Show simple item record

dc.contributor.advisorCaldwell, Patricia May.
dc.creatorVisser, Dael Desiree.
dc.date.accessioned2011-08-23T08:21:57Z
dc.date.available2011-08-23T08:21:57Z
dc.date.created2007
dc.date.issued2007
dc.identifier.urihttp://hdl.handle.net/10413/3491
dc.descriptionThesis (M.Sc.)-University of KwaZulu-Natal, Pietermaritzburg, 2007.en
dc.description.abstractSoybeans, Glycine max, are an economically and strategically important crop in South Africa (SA). In order to meet local demands, large imports of soybeans are required, e.g., in the 2005/2006 soybean production period, 842 107 tonnes of oilcake were imported. Due to an increase in soybean production throughout the world, diseases that affect this crop have also increased in incidence and severity. Sclerotinia sclerotiorum, the causal organism of sclerotinia stem rot (SSR), is an important yield limiting disease of soybeans, as well as numerous other crops. The pathogen was first reported in SA in 1979. However, it was only in 2002 that this fungus was considered a major pathogen of soybeans in SA. The research reported in this thesis was conducted to investigate the epidemiology of S. sclerotiorum and examine numerous potential control methods for this pathogen, i.e., resistant cultivars, biocontrol, chemical control and seed treatments. A S. sclerotiorum isolate was obtained from sunflowers in Delmas, Mpumulanga, SA, in the form of sclerotia. This isolate was cultured and sent for identification and deposition in the Plant Protection Research Institute collection. This isolate, in the form of mycelia, was used for the duration of the study. For epidemiology studies, the effect of temperature, leaf wetness duration (LWD) and relative humidity (RH) were examined for their effect on rate of pathogen development. Twenty four combinations of temperature (19°C, 22°C, 25°C and 28°C), LWD (24, 48 and 72 hr) and RH (85 and 95%) were investigated. No interaction between temperature, LWD and RH was found. Temperature alone was the only factor that affected disease development. At 22°C, the rate of pathogen development (0.45 per unit per day) was significantly higher than all other temperatures, indicating that this temperature is optimum for disease development. Thirteen different soybean cultivars, i.e., LS6626RR, LS6710RR, LS666RR, LS555RR, LS6514RR, LS678RR, Prima 2000, Pan 626, AG5601RR, AG5409RR, 95B33, 95B53 and 96B01B, commercially grown in SA were investigated for their reaction to S. sclerotiorum. Prima 2000, 96B01B, 95B33 and AG5409RR were considered to be the least susceptible as they showed a significantly low rate of pathogen development (0.28, 0.28, 0.24, 0.23 per unit per day, respectively) and produced a significantly low number of sclerotia (3.03, 3.42, 3.21, 2.38, respectively). LS6626R and LS666RR may be considered most susceptible because of their significantly high rate of pathogen development (0.45 and 0.42 per unit per day, respectively) and high sclerotia production (8.16 and 7.50, respectively). Regression analysis showed a positive correlation coefficient (R2=0.71) between rate of growth of the pathogen and number of sclerotia produced, indicating that a higher rate is associated with a higher number of sclerotia. In vitro dual culture bioassays were performed to identify the biocontrol mechanisms of the biocontrol agents, EcoT® (a seed treatment) and Eco77® (a foliar treatment), against hyphae and sclerotia of S. sclerotiorum. Ultrastructural studies revealed that mycoparasitism is the probable mode of action as initial signs of hyphae of EcoT® and Eco77® coiling around hyphae of S. sclerotiorum were observed. Surface colonization of sclerotia by hyphae of EcoT® and Eco77® was also observed. In vitro antagonism of EcoT® against S. sclerotiorum on soybean seed was performed to determine pre-emergence and post-emergence disease. There was no significant difference in percentage germination between seeds treated with EcoT® and plated with the pathogen, untreated seeds and no S. sclerotiorum, and the control (i.e. no EcoT® and no pathogen). However, percentage non infected seedlings from seeds not treated with EcoT® was significantly lower, suggesting that EcoT® may be successfully used as a seed treatment for the control of SSR. In vivo trials were performed to investigate the effect of silicon (Si) alone, and in combination with Eco77®, on the effect of the rate of disease development. Plants treated with Eco77® had a significantly lower rate of disease development (0.19 per unit per day for plants treated with Eco77® and S. sclerotiorum and 0.20 per unit per day for plants treated with Eco77®, S. sclerotiorum and Si), compared to plants not treated with Eco77® (0.29 per unit per day for plants treated with S. sclerotiorum and 0.30 per unit per day for plants treated with S. sclerotiorum and Si), regardless of the application of Si. Similarly, plants treated with Eco77® had a significantly lower number of sclerotia (0.46 for plants treated with Eco77® and S. sclerotiorum and 0.91 for plants treated with Eco77®, S. sclerotiorum and Si), compared to plants not treated with Eco77® (3.31 for plants treated with S. sclerotiorum and 3.64 for plants treated with S. sclerotiorum and Si). The significantly lower rate of disease development coupled with a significant reduction in sclerotia showed that Eco77®, and not Si, was responsible for reducing the severity of SSR. A strong positive correlation between rate of disease development and the number of sclerotia produced (R2=0.79) was observed. For the investigation of various fungicides for the control of S. sclerotiorum, in vitro trials to determine the potential of three different fungicides at different rates, i.e., BAS 516 04F (133 g a.i. ha-1), BAS 516 04F (266 g a.i. ha-1), BAS 512 06F (380 g a.i. ha-1) and Sumisclex (760 g a.i. ha-1) were initially conducted. The control (non-amended PDA) had a significantly higher area under mycelial growth curve (243.0) than all fungicides tested. BAS 516 04F (at both concentrations) and BAS 512 06F completely inhibited the mycelial growth of S. sclerotiorum. Sumisclex inhibited the fungus by 89.07%. For in vivo trials, preventative treatments, i.e., BAS 516 04F (133 g a.i. ha-1), BAS 516 04F (266 g a.i. ha-1), BAS 512 06F (380 g a.i. ha-1), curative treatment, i.e. Sumisclex (760 g a.i. ha-1) and a combination preventative/curative treatment, i.e., BAS 512 06F (380 g a.i. ha-1)/Sumisclex (570 g a.i. ha-1) were investigated. No significant difference in disease severity index (DSI) was found between fungicide treatments and the inoculated control. BAS 512 06F and BAS 512 06F/Sumisclex had significantly lower grain yields (6.09 g and 5.96 g, respectively) compared to all other treatments. There was a positive correlation coefficient (R2=0.76), between DSI and grain yield, indicating that a high DSI is correlated with low grain yield. Trials to evaluate the effect of commercially available and currently unregistered seed treatments for the control of S. sclerotiorum on soybean seeds in vivo and in vitro were performed. Seed germination tests were performed to determine if seed treatments had any negative effects on seed germination in vitro. All seed treatments tested, i.e., BAS 516 03F (8, 16 and 32 ml a.i. 100 kg-1 seed), BAS 512 00F (7.5, 15 and 32 ml a.i. 100 kg-1 seed), Celest XL (100, 125, 200 and 250 ml a.i. 100 kg-1 seed), Sumisclex (5 and 10 ml a.i. 100 kg-1 seed), Benomyl (150 g a.i. 100 kg-1 seed), Captan (240 ml a.i. 100 kg-1 seed), Thiulin (180 g a.i. 100 kg-1 seed) and Anchor Red (300 ml a.i. 100 kg-1 seed), showed no negative effect on seed germination. For in vivo trials, BAS 516 03F (16 and 32 ml a.i. 100 kg-1 seed), BAS 512 00F (7.5, 15 and 32 ml a.i. 100 kg-1 seed), Celest XL (100, 125, 200 and 250 ml a.i. 100 kg-1 seed), Sumisclex (5 and 10 ml a.i. 100 kg-1 seed), Benomyl and Anchor Red had significantly similar percent germination and percent seedling survival as the untreated/uninoculated control. These seed treatments should be recommended for the control of S. sclerotiorum, as they protected seed during germination and subsequent seedling development. BAS 516 03F (8 ml a.i. 100 kg-1 seed) should not be recommended for the control of SSR, as it gave the lowest percent germination and percent seedling survival. The results presented in this thesis have helped to identify optimal environmental conditions for the development of S. sclerotiorum, which is important for the development of forecasting models for disease control. The least and most susceptible cultivars of those tested have been identified. Biocontrol using Eco77® as a foliar application showed great potential. The effect of Si needs to be further investigated, including the testing of more frequent applications and higher concentrations. The fungicides tested in this research did not show any potential for the control of SSR. However, the spray programme tested is for the control of soybean rust (Phakopsora pachyrhizi), and was investigated for its potential for the control of SSR. The spray programme, fungicide application and rating scale needs to be modified, to determine the true potential of these fungicides for the control of SSR. Numerous seed treatments have shown potential for the control of seed infection by SSR. Due to difficulties in producing ascospores, which are the primary source of inoculum for this pathogen in the field, all studies in this research were conducted with mycelia and not ascospores. The production, collection and storage of ascospores needs to be thoroughly investigated, and research conducted with ascospores.en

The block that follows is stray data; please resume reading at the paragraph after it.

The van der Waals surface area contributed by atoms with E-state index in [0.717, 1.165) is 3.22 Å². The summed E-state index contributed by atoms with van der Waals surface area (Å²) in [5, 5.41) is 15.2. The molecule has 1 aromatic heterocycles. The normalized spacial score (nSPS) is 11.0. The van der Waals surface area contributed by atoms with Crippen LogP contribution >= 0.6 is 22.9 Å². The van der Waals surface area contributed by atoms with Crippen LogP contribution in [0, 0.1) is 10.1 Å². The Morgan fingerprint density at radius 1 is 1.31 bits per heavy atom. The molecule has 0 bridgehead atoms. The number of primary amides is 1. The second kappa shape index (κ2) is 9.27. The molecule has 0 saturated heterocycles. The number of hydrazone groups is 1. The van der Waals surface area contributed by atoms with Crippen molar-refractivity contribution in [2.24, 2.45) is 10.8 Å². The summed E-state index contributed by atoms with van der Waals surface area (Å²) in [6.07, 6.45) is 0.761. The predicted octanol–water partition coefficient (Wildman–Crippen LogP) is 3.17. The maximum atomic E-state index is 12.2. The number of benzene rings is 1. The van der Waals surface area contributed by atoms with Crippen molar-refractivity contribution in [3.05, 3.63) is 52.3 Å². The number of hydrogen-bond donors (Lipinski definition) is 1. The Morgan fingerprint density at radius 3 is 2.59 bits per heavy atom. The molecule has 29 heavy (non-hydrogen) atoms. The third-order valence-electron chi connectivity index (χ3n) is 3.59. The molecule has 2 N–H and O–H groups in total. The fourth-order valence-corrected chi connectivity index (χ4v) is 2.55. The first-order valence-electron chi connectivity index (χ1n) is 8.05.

dc.language.isoenen
dc.subjectSoybean--Diseases and pests--South Africa.en
dc.subjectSoybean--Disease and pest resistance--Genetic aspects.en
dc.subjectSclerotinia sclerotiorum--South Africa.en
dc.subjectFungal diseases of plants--South Africa.en
dc.subjectSoybean--Diseases and pests--Control--South Africa.en
dc.subjectSoybean--Diseases and pests--Biological control--South Africa.en
dc.subjectSeed treatment.en
dc.subjectFungicides--Physiological effect.en
dc.subjectPlant diseases--Research--South Africa.en
dc.subjectTheses--Plant pathology.en
dc.titleStudies on Sclerotinia sclerotiorum (Sclerotinia stem rot) on soybeans.en
dc.typeThesisen


Files in this item

Thumbnail

This item appears in the following Collection(s)

Show simple item record